Stalled on treaty, climate talks turn to money
Cancun: Facing another year without a global deal to curb climate change, the world`s
nations will spend the next two weeks debating how to mobilize money to cope with what`s coming - as temperatures climb, ice melts, seas rise and the climate that nurtured man shifts in unpredictable ways.
Beginning Monday, 15,000 government delegates, environmentalists, business leaders, journalists and others will gather in the meeting halls of this steamy Caribbean
resort for the annual conference of the 193-nation UN climate treaty.
The Republican takeover of the US House of Representatives and a recent historic shift in emissions - developing countries now produce more greenhouse gases than
the old industrial world - all but guarantee the standoff will drag on, at least for another year or two.
"The world is waiting for fruitful negotiations," Mexico`s environment secretary, Juan Rafael Elvira Quesada, told a news agency. "What we want to have is really some action, not just talking."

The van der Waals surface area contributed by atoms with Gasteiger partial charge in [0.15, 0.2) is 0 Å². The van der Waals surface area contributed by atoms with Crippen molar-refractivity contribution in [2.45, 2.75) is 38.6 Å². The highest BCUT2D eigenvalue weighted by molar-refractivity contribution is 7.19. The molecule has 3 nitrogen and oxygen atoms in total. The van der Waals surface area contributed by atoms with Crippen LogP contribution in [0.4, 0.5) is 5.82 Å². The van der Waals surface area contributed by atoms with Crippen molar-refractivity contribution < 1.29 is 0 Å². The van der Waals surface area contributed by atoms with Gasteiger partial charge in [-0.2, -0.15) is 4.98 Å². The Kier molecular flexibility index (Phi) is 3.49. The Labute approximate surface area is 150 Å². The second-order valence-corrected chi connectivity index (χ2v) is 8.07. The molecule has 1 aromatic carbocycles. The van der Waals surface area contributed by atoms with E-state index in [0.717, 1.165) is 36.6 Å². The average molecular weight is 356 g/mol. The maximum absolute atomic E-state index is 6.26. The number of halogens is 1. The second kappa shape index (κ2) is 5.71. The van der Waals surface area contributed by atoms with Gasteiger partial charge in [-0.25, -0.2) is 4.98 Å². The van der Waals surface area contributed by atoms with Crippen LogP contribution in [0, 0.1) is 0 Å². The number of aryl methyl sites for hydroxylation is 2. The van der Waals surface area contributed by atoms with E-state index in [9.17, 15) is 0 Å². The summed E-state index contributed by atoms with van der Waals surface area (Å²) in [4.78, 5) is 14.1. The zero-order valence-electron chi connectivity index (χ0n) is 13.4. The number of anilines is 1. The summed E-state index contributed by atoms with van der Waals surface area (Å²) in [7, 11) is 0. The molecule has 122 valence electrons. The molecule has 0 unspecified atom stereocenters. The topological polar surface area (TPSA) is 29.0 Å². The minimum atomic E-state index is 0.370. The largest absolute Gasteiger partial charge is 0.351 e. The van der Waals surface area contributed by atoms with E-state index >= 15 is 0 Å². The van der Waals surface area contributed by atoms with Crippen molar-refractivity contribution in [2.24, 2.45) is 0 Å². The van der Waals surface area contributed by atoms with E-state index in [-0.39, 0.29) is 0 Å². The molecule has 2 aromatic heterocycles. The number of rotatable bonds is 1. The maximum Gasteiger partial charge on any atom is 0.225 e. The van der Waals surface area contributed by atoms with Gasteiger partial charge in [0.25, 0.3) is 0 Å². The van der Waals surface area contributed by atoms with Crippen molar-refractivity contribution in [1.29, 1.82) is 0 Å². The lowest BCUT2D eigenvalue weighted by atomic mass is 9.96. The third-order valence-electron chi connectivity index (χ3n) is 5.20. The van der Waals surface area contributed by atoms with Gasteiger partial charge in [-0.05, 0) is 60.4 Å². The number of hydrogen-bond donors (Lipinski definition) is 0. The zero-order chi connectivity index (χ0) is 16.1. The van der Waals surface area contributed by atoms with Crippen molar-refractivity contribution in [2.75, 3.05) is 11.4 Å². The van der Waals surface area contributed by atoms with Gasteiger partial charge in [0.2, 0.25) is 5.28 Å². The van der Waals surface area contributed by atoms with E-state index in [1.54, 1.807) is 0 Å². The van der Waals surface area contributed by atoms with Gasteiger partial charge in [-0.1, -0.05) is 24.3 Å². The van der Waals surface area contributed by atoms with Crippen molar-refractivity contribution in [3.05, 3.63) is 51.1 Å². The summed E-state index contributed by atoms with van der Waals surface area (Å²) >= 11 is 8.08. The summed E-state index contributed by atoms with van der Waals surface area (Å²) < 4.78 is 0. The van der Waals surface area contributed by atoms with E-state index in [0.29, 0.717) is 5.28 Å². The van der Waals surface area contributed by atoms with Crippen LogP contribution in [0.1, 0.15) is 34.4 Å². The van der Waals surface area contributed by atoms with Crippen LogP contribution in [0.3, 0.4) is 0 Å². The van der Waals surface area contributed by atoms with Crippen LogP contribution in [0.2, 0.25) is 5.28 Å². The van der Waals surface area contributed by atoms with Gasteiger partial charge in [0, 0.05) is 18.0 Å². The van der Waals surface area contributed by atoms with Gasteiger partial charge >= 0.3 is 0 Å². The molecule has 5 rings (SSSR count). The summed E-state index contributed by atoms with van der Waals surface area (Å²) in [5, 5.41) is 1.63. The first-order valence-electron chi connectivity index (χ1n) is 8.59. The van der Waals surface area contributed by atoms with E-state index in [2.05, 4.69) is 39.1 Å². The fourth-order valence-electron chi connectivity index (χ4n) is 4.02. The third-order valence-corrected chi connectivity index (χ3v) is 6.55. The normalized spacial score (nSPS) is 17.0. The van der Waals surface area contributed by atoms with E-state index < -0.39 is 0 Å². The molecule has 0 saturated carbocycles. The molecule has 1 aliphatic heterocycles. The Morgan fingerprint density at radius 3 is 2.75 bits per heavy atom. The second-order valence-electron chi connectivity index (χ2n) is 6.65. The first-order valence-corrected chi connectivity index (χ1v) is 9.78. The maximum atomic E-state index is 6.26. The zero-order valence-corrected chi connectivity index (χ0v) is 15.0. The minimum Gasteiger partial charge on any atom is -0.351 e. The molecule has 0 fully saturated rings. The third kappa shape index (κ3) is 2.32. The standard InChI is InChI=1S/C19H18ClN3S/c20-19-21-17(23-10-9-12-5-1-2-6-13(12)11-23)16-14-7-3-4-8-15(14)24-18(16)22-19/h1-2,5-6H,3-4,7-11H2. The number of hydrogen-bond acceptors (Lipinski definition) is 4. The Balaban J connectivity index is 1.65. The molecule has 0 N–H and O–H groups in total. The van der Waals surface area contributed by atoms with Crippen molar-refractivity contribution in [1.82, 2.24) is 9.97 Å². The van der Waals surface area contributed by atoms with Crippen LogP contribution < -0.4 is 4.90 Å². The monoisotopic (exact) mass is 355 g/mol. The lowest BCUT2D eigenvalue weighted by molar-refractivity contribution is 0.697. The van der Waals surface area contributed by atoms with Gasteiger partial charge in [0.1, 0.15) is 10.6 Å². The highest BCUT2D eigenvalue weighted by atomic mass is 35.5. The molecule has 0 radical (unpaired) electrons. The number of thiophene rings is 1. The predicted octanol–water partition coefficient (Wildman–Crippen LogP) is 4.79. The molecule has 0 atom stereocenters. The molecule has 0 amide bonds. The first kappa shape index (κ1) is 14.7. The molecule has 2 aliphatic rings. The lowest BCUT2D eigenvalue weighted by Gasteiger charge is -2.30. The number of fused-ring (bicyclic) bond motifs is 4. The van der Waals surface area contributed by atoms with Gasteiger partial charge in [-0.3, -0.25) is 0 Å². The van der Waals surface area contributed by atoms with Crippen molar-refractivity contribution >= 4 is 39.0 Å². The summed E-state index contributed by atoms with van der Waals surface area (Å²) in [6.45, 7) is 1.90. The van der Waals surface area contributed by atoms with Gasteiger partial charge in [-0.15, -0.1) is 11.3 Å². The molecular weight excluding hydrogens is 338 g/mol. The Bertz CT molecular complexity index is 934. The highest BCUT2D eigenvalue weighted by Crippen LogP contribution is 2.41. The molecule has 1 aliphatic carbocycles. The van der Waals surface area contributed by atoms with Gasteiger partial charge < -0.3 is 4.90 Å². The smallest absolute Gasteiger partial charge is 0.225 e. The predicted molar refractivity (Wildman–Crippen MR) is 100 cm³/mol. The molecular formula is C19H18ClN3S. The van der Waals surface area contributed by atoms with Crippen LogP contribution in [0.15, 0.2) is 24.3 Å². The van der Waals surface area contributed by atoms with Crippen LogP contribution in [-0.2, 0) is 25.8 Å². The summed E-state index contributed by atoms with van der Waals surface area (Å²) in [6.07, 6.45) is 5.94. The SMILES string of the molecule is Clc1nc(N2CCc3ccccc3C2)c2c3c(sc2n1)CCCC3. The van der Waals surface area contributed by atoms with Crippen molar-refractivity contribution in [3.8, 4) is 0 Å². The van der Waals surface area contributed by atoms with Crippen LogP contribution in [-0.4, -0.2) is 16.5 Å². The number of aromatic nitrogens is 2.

But what UN officials and others foresee here is "incremental progress," not an overarching deal, in two weeks of negotiation ending with three days of high-level bargaining among the world`s environment ministers.
Hoping to revive momentum in the talks, delegates look for decisions leading to better terms for developing nations to obtain patented "green" technology from advanced countries, and toward a system for compensating poorer nations for protecting their forests.
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